Causes of Canine Acne
The underlying cause of acne in dogs is not well-understood. Most authorities think that acne is the result of a bacterial infection which is secondary to a trauma or other trigger. Some people suggest that local trauma to the muzzle and face contributes to canine acne, while others theorize that there is a genetic predisposition that contributes to the disorder. Still other experts think that hormones may play a triggering role, because acne is most common in young, growing dogs.
Whatever its precise cause, acne involves a build-up of sloughed epithelial cells from the outer, nonvascular layer of skin called keratin, and an oily substance called sebum which is secreted from the sebaceous glands through ducts that open into the hair follicles. This combination of greasy sebum and skin debris causes hair follicles to become plugged, impacted, inflamed, raised and red. As the sebaceous glands continue to produce and secrete sebum, the inflammatory process worsens. Eventually, acne lesions can rupture, making them prone to developing a secondary bacterial infection that makes the pimple ooze pus and come to a head, commonly referred to as a whitehead. Pus is a thick, white or yellow substance that is the by-product of bacterial digestion of body tissues.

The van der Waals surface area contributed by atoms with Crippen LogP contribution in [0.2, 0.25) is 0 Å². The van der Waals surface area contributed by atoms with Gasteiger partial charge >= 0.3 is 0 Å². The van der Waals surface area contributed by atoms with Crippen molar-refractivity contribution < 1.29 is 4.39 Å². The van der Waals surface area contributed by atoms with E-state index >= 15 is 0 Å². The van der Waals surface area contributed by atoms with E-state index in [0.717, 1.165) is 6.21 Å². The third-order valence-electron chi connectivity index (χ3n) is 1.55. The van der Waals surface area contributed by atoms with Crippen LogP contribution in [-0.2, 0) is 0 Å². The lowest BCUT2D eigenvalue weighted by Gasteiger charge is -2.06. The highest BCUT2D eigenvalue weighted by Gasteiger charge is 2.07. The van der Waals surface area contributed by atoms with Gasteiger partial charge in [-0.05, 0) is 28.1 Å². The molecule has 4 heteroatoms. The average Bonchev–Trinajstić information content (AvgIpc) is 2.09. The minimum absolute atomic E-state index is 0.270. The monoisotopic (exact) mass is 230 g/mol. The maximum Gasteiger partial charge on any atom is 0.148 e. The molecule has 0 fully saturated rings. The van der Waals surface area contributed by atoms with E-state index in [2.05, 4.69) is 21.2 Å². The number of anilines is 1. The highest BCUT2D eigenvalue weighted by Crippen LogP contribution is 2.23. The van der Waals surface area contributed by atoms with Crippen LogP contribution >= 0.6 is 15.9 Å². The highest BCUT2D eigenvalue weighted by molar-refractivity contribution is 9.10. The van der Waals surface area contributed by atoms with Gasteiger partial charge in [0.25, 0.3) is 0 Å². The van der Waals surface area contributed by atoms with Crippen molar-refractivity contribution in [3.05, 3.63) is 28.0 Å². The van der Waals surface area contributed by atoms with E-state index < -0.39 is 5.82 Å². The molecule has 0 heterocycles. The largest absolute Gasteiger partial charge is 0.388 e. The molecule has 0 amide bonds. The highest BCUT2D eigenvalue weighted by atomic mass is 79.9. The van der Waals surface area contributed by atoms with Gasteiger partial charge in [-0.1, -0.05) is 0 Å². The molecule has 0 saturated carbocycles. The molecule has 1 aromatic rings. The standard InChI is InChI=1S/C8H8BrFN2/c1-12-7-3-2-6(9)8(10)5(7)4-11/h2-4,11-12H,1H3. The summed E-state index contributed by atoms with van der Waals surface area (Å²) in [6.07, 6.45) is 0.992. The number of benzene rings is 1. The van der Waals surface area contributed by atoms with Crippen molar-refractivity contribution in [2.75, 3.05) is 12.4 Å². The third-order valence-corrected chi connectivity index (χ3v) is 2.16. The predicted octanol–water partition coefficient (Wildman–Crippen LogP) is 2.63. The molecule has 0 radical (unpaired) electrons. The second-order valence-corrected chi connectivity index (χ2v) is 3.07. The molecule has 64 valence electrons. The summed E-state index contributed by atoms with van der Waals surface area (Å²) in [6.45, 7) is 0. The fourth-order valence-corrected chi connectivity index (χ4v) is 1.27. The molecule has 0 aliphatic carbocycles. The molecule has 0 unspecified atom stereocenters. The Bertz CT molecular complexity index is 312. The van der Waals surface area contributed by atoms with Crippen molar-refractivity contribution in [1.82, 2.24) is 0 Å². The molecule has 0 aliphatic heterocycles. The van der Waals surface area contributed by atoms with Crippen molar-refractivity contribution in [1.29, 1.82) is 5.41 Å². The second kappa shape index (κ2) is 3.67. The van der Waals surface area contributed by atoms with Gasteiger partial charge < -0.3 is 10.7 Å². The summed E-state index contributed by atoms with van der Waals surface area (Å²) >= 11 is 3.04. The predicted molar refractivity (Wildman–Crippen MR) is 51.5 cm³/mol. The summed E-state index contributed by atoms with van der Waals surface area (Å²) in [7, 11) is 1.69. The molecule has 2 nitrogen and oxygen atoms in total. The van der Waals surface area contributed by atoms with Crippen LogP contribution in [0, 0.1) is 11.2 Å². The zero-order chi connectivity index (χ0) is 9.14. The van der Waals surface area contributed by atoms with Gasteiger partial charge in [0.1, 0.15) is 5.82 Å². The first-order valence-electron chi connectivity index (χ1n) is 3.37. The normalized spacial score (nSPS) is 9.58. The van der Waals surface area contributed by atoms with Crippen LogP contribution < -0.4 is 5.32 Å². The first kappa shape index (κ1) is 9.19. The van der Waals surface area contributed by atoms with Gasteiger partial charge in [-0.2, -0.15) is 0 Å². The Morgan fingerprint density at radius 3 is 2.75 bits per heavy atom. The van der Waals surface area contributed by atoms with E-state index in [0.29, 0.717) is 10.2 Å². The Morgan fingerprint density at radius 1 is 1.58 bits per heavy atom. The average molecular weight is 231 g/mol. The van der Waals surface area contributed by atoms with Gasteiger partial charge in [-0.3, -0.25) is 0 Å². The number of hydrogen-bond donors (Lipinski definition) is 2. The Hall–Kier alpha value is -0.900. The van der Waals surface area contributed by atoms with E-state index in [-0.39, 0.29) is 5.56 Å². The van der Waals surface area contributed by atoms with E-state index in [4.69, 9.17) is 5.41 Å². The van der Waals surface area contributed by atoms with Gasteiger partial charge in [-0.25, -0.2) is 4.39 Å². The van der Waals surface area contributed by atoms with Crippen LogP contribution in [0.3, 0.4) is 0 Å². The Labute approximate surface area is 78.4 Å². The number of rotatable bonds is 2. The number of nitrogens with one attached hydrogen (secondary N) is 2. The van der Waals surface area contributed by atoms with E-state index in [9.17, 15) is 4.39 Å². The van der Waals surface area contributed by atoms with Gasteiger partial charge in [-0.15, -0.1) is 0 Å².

Prevention of Acne
Keeping a young dog’s muzzle and chin clean and dry goes a long way towards preventing the onset of adolescent acne. Good grooming and hygiene in the face area is especially important for dogs that have deep facial skin folds, such as Boxers, Bulldogs, Pugs and Mastiffs. However, like acne in human teenagers, acne in companion dogs is common irrespective of how often the animal is washed and thoroughly dried. While it can be difficult to fully prevent, canine acne usually manageable. Fortunately, it almost always eventually resolves on its own as the dog matures.
Owners of dogs with acne should follow the same advice given to humans with pimples, and that is do not pop them. Opening up an acne lesion before it drains on its own can cause the affected hair follicles to rupture beneath the outer layer of the skin, which in turn can lead to massive local inflammation and spread of secondary bacterial infection.